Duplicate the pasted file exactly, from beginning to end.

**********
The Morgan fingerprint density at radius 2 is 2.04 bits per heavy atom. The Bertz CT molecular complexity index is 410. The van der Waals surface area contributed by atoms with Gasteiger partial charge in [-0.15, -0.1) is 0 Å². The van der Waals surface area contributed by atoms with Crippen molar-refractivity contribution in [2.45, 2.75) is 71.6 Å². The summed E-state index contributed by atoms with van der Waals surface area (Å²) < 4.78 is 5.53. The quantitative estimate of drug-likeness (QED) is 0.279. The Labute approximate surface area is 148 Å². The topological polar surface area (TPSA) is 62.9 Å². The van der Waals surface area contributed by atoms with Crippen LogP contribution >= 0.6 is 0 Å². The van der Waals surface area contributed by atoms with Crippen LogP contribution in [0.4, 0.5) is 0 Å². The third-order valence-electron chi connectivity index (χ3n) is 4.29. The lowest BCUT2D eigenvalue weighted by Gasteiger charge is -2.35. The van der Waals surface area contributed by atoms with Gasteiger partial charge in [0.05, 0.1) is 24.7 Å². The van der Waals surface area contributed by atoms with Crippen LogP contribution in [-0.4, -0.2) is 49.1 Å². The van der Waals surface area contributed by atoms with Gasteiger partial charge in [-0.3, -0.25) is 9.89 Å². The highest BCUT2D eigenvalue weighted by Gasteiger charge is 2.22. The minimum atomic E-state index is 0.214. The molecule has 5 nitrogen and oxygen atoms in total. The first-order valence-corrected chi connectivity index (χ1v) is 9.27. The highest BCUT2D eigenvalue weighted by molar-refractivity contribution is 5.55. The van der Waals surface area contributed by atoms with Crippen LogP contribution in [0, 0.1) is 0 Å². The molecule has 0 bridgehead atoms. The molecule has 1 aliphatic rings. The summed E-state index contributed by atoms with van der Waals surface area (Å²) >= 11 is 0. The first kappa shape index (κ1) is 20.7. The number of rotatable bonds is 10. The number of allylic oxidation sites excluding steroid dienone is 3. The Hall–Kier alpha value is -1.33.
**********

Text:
The Morgan fingerprint density at radius 2 is 2.04 bits per heavy atom. The Bertz CT molecular complexity index is 410. The van der Waals surface area contributed by atoms with Gasteiger partial charge in [-0.15, -0.1) is 0 Å². The van der Waals surface area contributed by atoms with Crippen molar-refractivity contribution in [2.45, 2.75) is 71.6 Å². The summed E-state index contributed by atoms with van der Waals surface area (Å²) < 4.78 is 5.53. The quantitative estimate of drug-likeness (QED) is 0.279. The Labute approximate surface area is 148 Å². The topological polar surface area (TPSA) is 62.9 Å². The van der Waals surface area contributed by atoms with Crippen LogP contribution >= 0.6 is 0 Å². The van der Waals surface area contributed by atoms with Crippen LogP contribution in [0.4, 0.5) is 0 Å². The third-order valence-electron chi connectivity index (χ3n) is 4.29. The lowest BCUT2D eigenvalue weighted by Gasteiger charge is -2.35. The van der Waals surface area contributed by atoms with Gasteiger partial charge in [0.05, 0.1) is 24.7 Å². The van der Waals surface area contributed by atoms with Crippen LogP contribution in [-0.4, -0.2) is 49.1 Å². The van der Waals surface area contributed by atoms with Gasteiger partial charge in [-0.3, -0.25) is 9.89 Å². The highest BCUT2D eigenvalue weighted by Gasteiger charge is 2.22. The minimum atomic E-state index is 0.214. The molecule has 5 nitrogen and oxygen atoms in total. The first-order valence-corrected chi connectivity index (χ1v) is 9.27. The highest BCUT2D eigenvalue weighted by molar-refractivity contribution is 5.55. The van der Waals surface area contributed by atoms with Crippen LogP contribution in [0, 0.1) is 0 Å². The molecule has 0 bridgehead atoms. The molecule has 1 aliphatic rings. The summed E-state index contributed by atoms with van der Waals surface area (Å²) >= 11 is 0. The first kappa shape index (κ1) is 20.7. The number of rotatable bonds is 10. The number of allylic oxidation sites excluding steroid dienone is 3. The Hall–Kier alpha value is -1.33.